Best in Show, Large Hospitals: Mayo Clinic
"We planned for 4,000 and had an estimated 15,000 attend our opening event," said Sara Lee as she spoke during the ROI roundtable panel at the 2008 HealthLeaders Media Marketing Awards. "On Friday night there were streams of people. It was like a rock concert."
The Mayo Clinic public affairs consultant was referencing the grand opening event of the Rochester, MN, campus' Dan Abraham Healthy Living Center—an 115,000-square-foot employee health and wellness center donated by a patient and benefactor of the same name. Even before builders broke ground on the facility, hospital marketers were constructing what would become a highly successful internal marketing campaign, which won a Best in Show award among large hospitals.
Lee says the campaign had four objectives: to keep employees engaged during the 18-month construction process, to inspire a healthier lifestyle, to generate pride and excitement, and to celebrate the grand opening. They achieved this by launching a print campaign and by promoting the center with special events.
The print campaign consisted of direct mail and magazine ads that feature Mayo employees who are striving for personal wellness goals. This message coincides with CEO Glenn Forbes' ambition to create "the healthiest work force in America."
"What Mayo does really well is share stories. We knew that those success stories were out there, and we wanted to tell them," says Beth Warren, director of the Healthy Living Center. "We wanted to create a sense of, 'Yeah, I can do it, and I can do it here at Mayo.'"
Marketers also decided to use employee testimonials to stress that fitness can be possible despite a busy work schedule. "Sometimes people may think that they've got so many other priorities that wellness falls to the bottom of their priorities," says Lee. "It's basically a way of saying you need to put yourself first. Our primary value is the needs of the patient come first, which is still very true, but you have to care for yourself before you can care for others."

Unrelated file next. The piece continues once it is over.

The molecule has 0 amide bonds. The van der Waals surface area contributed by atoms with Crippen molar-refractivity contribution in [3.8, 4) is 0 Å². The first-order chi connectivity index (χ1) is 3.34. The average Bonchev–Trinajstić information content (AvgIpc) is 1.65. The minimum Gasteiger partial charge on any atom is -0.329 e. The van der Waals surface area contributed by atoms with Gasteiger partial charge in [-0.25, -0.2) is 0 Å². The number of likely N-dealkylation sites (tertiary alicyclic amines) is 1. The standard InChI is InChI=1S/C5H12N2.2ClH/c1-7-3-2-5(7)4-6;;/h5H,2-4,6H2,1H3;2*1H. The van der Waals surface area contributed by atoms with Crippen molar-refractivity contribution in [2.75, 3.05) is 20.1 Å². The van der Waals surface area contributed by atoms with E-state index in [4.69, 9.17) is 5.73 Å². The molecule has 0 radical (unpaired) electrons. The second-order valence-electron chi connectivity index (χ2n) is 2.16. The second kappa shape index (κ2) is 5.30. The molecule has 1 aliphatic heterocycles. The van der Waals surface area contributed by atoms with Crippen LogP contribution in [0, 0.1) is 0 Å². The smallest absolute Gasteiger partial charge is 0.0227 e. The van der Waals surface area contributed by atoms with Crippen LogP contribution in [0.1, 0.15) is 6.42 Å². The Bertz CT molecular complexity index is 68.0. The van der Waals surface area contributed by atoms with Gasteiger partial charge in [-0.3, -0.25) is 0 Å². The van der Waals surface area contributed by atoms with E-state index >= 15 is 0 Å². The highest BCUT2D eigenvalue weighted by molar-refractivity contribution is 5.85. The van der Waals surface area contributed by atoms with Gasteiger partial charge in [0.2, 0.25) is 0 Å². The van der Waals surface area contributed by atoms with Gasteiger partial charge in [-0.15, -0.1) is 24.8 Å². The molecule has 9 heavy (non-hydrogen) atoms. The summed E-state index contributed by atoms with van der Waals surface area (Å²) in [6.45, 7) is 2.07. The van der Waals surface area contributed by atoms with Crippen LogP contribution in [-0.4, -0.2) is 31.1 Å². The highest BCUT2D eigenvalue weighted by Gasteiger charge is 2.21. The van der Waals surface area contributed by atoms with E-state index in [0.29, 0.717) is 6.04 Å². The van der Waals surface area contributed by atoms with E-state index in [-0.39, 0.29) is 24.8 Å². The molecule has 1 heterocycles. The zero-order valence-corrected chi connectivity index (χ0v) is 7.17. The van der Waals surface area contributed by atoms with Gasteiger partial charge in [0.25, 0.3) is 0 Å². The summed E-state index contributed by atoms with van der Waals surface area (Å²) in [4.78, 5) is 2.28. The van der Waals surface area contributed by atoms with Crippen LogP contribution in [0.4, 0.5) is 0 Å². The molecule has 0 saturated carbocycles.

Hospital employees were also invited to take hard-hat tours of the center as it was being built and visit a Web site containing updated construction information and video testimonials of employee wellness success stories. All of this hype resulted in the expectations—exceeding grand opening event, but the campaign's accomplishments didn't stop there.
Since the Healthy Living Center opened, membership has increased steadily by about 150 people per week. By the end of 2007, more than 14,000 members had joined—a 40% increase from the outdated 9,000-square-foot facility's membership.
What's more, employees are not only joining the center, but many are very active participants. Warren says an average of 3,500 people use the facility each day.
Lee says she hopes to keep employees engaged by continuously marketing the center.
"The platform kind of shifted from the opening of a building to ongoing employee health and wellness, which slides into an employee workplace wellness program," she says. "And the HealthyLiving Center is the hub of that activity."
As part of this effort, membership fees are incentive-based—the more employees use the facility, the less they are charged. This tactic, in addition to continued communication, has resulted in a 200% increase in utilization.
Lee says she attributes much of the campaign's success to employees—herself included—appreciating the administration's efforts to improve their lifestyle.
"This [campaign] just elevated my pride and my commitment to my employer for caring about me," she said. "It's not just the building—it's the programs and all the support that comes with it."
Best in Show, Medium Hospitals: Helen DeVos Children's Hospital
When marketers at Helen DeVos Children's Hospital held focus groups to gauge the impact of their "40 Specialties" marketing campaign, they knew they had succeeded when participants would quote the campaign's recurring tagline unprompted: "That's like a gazillion."
And the campaign wasn't just popular with locals—it won a Best in Show award among medium hospitals at the HealthLeaders Media Marketing Awards. The Grand Rapids, MI, hospital launched the "40 Specialties" campaign in 2007 because it needed to capture additional market share and promote its new brand identity—a name change, new logo, and, in 2011, a new hospital.